Heightened Fear of Relapse and Overdose

Whether you are a regular drug user needing help, someone in recovery, or you’re watching someone vanish in the abyss of addiction, the past two years have been indescribable. Managing the insanity of the pandemic has not been easy for anyone with a history of substance use.

Large numbers of drug users have reported increases in substance use. In addition, there has been a heightened fear of relapse and overdose. The impact of COVID-19 on substance use is significant. 

Yet there are solutions and tips to re-establish balance, prevent overdose, find treatment, or maintain sobriety through what is to come.

Staying Sober During COVID

According to a Canadian Association of Mental Health survey published in the International Journal of Drug Policy, one in fourteen respondents, or 7%, indicated they had relapsed during COVID.

The primary factor in relapse was all the time spent alone and isolated with all the pandemic restrictions. Unfortunately, it is difficult to know the true rate of relapse during isolation periods and restrictions.

However, there are actionable solutions, and here are the top five ways to stay in control:

Top 5 Ways to Stay in Control

  1. Participate in recovery meetings or support groups virtually or in-person. If you have a sponsor, call or video chat with them today. Express your need for extra support. Online meetings provide critical support and accountability when in-person are not available.
  2. Identify stress-relieving activities. Extroverting yourself or participating in activities that disconnect you from anxious, negative thoughts is hugely beneficial. It may include physical activity, going for a walk, or guided meditation.
  3. Communicate needs to your partner, family, or friends. It has been unprecedented times, and communication has never been so important. However, do not expect everyone to know exactly what you need to stay sober. Clearly communicate needs, wishes, and expectations.
  4. Never forget the basics of sobriety. Whether you have been sober for a week, month, or one year, the acronym H.A.L.T. should apply. Anticipate the times you are likely to become Hungry, Angry, Lonely, or Tired, and have a plan to cope.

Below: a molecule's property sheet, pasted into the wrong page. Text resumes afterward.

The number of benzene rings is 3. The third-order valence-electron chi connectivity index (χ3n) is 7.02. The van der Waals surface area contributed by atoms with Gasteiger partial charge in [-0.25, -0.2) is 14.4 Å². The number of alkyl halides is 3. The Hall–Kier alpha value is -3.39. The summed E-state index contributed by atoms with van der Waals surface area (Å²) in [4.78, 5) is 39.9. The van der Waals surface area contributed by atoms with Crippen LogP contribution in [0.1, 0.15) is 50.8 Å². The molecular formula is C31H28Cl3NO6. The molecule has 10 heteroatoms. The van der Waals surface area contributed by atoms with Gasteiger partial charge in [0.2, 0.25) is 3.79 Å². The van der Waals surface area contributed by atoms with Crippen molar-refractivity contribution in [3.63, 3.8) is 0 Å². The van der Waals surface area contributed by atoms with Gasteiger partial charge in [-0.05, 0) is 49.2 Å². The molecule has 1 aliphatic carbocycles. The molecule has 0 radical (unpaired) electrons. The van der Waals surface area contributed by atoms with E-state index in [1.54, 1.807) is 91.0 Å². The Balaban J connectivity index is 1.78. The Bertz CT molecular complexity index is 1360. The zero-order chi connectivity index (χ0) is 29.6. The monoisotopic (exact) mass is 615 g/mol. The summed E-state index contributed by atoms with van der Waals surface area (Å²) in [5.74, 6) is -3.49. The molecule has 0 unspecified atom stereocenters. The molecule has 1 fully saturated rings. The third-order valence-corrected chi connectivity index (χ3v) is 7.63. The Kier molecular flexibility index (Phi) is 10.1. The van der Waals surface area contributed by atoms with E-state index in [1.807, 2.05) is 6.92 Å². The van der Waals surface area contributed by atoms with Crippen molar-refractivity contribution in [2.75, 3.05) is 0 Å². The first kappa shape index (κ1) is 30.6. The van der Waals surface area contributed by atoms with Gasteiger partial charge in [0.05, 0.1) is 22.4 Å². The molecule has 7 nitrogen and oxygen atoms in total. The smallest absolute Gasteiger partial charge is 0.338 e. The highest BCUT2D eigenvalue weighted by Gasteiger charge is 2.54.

5. Be aware of your own rationalizations to drink or use drugs. It is normal to attempt to justify or normalize one drink or one dose. Yet, write down one or two reasons why you are committed to your recovery for every one of these justifications. Be specific and keep that list handy.

Preventing Overdose and Finding Treatment

What it Means to Re-Establish Balance

Nearly half of the CAMH survey respondents indicated their substance use had increased during COVID. Almost four in ten respondents said they believed they were more at risk of overdose. Unfortunately, opioids have been a significant contributor.

According to Health Canada, from April to June 2019 to April to June 2021, there was a 66% increase in opioid toxicity deaths. Preventing overdose is imperative, yet finding treatment should be at the forefront.

Re-establishing balance to get help is done through the following steps:

  1. Actively be aware of overdose prevention. Whether you are a drug user or not, Naloxone is available in Canada. There is also a Good Samaritan Drug Overdose Act. In addition, there are excellent detoxification programs in every major city across the country. Recovering from a fatal overdose is one thing, but entering detox is the next step.
  2. Immediately find a substance use treatment center. Every province has a provincial health authority and access to subsidized programs. Yet, we recommend taking advantage of the private sector: no wait times, better rehabilitation, and payment options.

The Smallest Step

Every action or step forward may seem minor, or it may feel like nothing has been accomplished. Yet, for someone addicted to drugs or alcohol or anyone in recovery, the smallest step forward during COVID insanity is lifesaving.

Ask yourself what you can do to get help or how you can make your sobriety more attainable and long-lasting. It could begin with recognizing your increased substance use, preventing relapse, or coming through the other side of an overdose, realizing you need drug rehab.

COVID-19 related stresses are disproportionately impacting people with a history of substance use. However, the solutions are there, and the resources are closer than you think.

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